Today is Bill Murray’s 71st birthday. And Outsider wanted to take a moment to recognize the bonified comedic legend for decades worth of movies that we can’t stop watching.
Bill Murray has been killing us with his biting sarcasm and hilarious one-liners since 1975. And we’ve enjoyed his company both on-screen and off. The charming comedian has made a name for himself by being an elusive French fry stealer. And he’s given countless couples stories of a lifetime because he has a habit of jumping into random photoshoots.
But his time on the big screen has given us cult classic comedies that never get old. In 1980, Bill Murray won our hearts as he chased a gopher, his arch-enemy, around the golf course in Caddyshack. His role in the film solidified his career, and he joined the ranks of other 70s comics like Chevy Chase and Rodney Dangerfield, who also starred in the movie.
Then in 1984, he jumped in the Statue of Liberty and saved New York City from the Stay Puft Marshmallow Man in Ghostbusters. The dry wit of Dr. Peter Venkman came back for a sequel in 1989. And a third installment, Ghostbusters: Afterlife, is currently in the works with original ghost hunters, Dan Aykroyd and Ernie Hudson.
In 1993, we watched Bill Murray over and over again when he played a cynical weatherman who kept waking up on February 2nd. The film proved that Murray was more than just a comedian. His sweet portrayal of a changed man showed that he had serious acting chops.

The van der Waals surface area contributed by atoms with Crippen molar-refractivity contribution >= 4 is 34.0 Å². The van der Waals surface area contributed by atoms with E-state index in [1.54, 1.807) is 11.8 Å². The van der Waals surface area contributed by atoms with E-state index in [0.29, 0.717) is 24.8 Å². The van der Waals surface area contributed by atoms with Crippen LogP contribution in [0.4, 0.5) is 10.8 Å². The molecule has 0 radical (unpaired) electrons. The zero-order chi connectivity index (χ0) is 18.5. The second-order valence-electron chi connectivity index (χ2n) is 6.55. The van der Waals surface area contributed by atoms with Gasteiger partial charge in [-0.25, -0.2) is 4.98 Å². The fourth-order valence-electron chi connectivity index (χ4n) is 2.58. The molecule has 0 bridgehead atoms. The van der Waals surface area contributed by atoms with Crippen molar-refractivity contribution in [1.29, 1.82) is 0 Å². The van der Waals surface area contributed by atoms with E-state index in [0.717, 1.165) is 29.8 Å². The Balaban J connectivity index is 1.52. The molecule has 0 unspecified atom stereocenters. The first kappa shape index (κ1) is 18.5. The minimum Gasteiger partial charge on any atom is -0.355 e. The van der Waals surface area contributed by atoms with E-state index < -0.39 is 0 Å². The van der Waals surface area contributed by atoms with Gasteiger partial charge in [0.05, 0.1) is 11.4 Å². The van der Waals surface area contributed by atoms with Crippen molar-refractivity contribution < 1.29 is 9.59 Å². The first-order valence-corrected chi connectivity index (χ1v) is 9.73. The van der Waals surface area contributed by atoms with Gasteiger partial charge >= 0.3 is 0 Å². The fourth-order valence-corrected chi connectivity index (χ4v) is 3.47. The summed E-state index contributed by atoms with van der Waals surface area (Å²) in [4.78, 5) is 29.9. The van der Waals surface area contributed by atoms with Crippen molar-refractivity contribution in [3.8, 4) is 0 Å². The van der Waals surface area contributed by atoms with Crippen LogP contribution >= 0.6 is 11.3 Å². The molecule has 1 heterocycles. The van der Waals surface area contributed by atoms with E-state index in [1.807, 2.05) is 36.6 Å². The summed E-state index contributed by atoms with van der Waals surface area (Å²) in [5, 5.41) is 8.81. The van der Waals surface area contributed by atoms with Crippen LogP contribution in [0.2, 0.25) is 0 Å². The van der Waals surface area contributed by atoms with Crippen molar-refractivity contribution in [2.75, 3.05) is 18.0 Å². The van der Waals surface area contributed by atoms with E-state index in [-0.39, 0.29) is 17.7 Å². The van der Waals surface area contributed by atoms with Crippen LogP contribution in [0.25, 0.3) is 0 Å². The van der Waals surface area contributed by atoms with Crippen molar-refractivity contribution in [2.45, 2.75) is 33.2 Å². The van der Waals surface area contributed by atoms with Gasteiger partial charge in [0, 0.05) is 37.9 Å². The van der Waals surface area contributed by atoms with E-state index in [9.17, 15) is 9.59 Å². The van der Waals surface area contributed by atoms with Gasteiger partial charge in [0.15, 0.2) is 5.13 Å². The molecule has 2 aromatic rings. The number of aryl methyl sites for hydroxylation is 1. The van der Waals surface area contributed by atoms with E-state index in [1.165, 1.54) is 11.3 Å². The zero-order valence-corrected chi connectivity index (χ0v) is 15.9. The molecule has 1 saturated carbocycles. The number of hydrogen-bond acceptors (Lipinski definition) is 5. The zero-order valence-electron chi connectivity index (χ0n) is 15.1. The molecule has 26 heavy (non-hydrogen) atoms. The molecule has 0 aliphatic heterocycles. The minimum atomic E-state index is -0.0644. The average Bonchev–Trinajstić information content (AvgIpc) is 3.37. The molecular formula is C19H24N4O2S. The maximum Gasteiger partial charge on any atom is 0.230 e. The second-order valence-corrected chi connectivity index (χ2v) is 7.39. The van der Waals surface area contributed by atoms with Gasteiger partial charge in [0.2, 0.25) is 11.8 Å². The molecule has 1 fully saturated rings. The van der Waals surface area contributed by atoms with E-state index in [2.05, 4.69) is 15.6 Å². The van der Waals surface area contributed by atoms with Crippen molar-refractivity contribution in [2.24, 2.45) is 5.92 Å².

And finally, in 1996, he played alongside Woody Harrelson in Kingpin. And just like Ghostbusters, the film is still so popular that it’s getting a sequel.
Of course, the Oscar-nominated and Grammy-winning genius has a much broader career, but we can’t gush forever. Happy Birthday, Billy Murray. Thanks for all the laughs.
Bill Murray Says He Signed up For ‘Ghost Busters II’ under ‘False Pretenses’
Bill Murray claims that he signed on for the famous Ghost Busters sequel under false pretenses. When director Ivan Reitman presented the idea to Murray, he said the film would be about a heartwarming reunion, not mass chaos.
“I don’t know if ( Reitman) set it up, but they got us all back together in a room. And really, we hadn’t been together in a room since the (first) movie came out and it was just really, really fun to be together,” Murray remembered. “We were really funny together. Those are some really wonderful, really funny guys and girls. Sigourney [Weaver] and Annie Potts are some really spectacular women and funny as hell. They got us all together and they pitched a story idea that was really great. I thought, ‘Holy cow, we could make that work.’”
But when he showed up for the first day of filming, the script wasn’t the same.
“It ended up not being the story they wrote,” Murray said. “They got us in the sequel under false pretenses. Harold (Ramis) had this great idea. But by the time we got to shooting it, I showed up on set and went, ‘What the hell is this? What is this thing? But we were already shooting it, so we had to figure out how to make it work.”